Reinvention of dutch art

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The reinvention of Dutch art was crucial to the progress of the Netherlandish society during the 17th Century. This era can be referred to as "The Golden Age" because during this time, art, science, and trade were among the most eminent areas of Dutch society in the world. The painting Child with Goat and Sheep began as a single effort by Jacob Gerritzs Cuyp. However, his son Aelbert Cuyp finished the piece and later, due to his father's influence, became one of the most renowned Dutch painters of the Golden Age. I will argue that Jacob Gerritzs Cuyp was the most prominent influence in the artistic works of his son, Aelbert Cuyp, and thus contributed greatly to his rise to fame and success as a painter.

        Research books and databases provide little to no information on the painting "Child with Goat and Sheep," which was started in 1630 and finished by Aelbert in 1640. However, I have provided another example of the teamwork of Jacob Gerritsz Cuyp and Aelbert Cuyp.

        Jacob's style of portraiture balances magnificently with the bovine/pastoral landscape painting techniques that Aelbert possessed.

        Sadly, there are also small amounts of information for the life and artistic works of Jacob Cuyp. His son became a well-known painter for his works of pastoral landscapes and naturalistic portraits while he was a child portraitist. The two family members worked on several paintings together. The Dordrechts Museum held an exhibition in 2002 for what they call "the most influential painter in Dordrecht in the 17th century, Jacob Gerritsz Cuyp (1594-1652). The exhibition features a number of paintings on which father and son worked together, including a rediscovered painting from Buenos Aires. Jacob was responsible for all of the portraits and Aelbert for the landscapes. There are also portraits by Jacob believed to have been completed by Aelbert Cuyp following the death of his father in 1652" (Codart). That source provides proof that this father/son team truly thrived off of the work of one another and completed many wondrous works of art together as one.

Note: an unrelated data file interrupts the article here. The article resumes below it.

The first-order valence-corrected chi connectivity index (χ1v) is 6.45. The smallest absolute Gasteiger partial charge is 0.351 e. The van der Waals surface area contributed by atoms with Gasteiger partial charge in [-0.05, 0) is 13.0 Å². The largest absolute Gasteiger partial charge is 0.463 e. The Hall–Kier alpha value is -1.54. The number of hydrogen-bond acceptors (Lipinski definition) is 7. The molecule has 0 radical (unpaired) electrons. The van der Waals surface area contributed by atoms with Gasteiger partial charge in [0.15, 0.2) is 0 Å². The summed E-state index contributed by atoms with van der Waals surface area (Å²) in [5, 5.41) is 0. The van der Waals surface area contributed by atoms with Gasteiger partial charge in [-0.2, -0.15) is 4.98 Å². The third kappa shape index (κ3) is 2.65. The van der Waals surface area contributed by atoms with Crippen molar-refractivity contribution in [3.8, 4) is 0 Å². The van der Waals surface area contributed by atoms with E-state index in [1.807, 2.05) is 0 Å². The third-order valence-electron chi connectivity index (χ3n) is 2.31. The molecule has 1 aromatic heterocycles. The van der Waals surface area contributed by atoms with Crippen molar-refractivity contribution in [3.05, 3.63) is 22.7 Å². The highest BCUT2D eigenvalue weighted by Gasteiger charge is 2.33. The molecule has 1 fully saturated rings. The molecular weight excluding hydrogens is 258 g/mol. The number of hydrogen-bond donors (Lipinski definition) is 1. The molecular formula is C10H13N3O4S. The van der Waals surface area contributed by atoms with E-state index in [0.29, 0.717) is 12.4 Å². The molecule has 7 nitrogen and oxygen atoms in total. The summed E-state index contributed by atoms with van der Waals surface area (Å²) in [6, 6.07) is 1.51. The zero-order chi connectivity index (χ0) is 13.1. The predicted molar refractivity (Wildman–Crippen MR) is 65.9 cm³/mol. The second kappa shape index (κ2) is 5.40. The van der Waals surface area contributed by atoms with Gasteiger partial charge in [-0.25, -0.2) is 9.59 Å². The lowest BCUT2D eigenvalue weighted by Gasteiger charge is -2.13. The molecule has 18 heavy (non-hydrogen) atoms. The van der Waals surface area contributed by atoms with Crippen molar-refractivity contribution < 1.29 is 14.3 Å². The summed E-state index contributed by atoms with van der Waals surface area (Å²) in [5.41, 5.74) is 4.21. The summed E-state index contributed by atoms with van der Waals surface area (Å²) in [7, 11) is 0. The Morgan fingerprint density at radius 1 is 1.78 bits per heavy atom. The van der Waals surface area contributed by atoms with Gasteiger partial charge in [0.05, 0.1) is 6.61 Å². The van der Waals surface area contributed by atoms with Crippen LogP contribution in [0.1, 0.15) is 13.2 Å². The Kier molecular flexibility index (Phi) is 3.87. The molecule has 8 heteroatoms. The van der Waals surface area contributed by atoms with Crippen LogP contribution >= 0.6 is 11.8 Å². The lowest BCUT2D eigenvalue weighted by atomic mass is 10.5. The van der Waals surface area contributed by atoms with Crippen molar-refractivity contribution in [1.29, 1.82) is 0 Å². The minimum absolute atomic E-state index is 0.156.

Jacob Gerritszoon Cuyp, 1594-c.1651, pupil of Abraham Bloemaert, was a portrait and landscape painter. Cuyp's portraits are soundly painted, sure in draftsmanship, and firm in modeling. Though they lack the vitality of a Hals or the insight into character of a Rembrandt, they are imbued with that honesty and integrity that allied to technical competence as characteristic of the best tradition of Dutch 17th-Century portraiture (Encyclopedia Britannica). "He often portrayed children in a landscape with sheep. The landscape in the background, the portraits of the children and the painted sheep and plants all lend his pieces an idyllic character. The elements may be set in scene but nevertheless form a natural entity. The artist's versatility comes to life through the combination of portraits, landscapes and still lifes in these works" (Codart).

Another thing that set him apart from his son was his last name. According to the Grove Dictionary of Art, "By 1617 Jacob Gerritsz. had adopted the surname Cuyp, and the rest of the family seems eventually to have followed this practice."(Cuyp [Cuijp; Kuyp]). There was no clear explanation as to why he decided to change his name.

        "Born in Dordrecht, Aelbert Cuyp was probably first taught by his father, the painter Jacob Gerritsz Cuyp, known mainly for his portraits" (Encyclopedia of World Biography). "He first painted still lifes, interiors with figures, and animals but later specialized in the pastoral landscapes for which he is famous. They are characterized by breadth and simplicity of treatment, and richness of color and light. Many of his best works are in England"(The Columbia Encyclopedia). "Between 1640 and 1645, Aelbert painted skillful monochromatic dune and river landscapes with diagonal compositions, much in the manner of Jan van Goyen" (Encyclopedia of World Biography). To show the similarities of Aelbert Cuyp's work to Jan van Goyen, photos have been provided.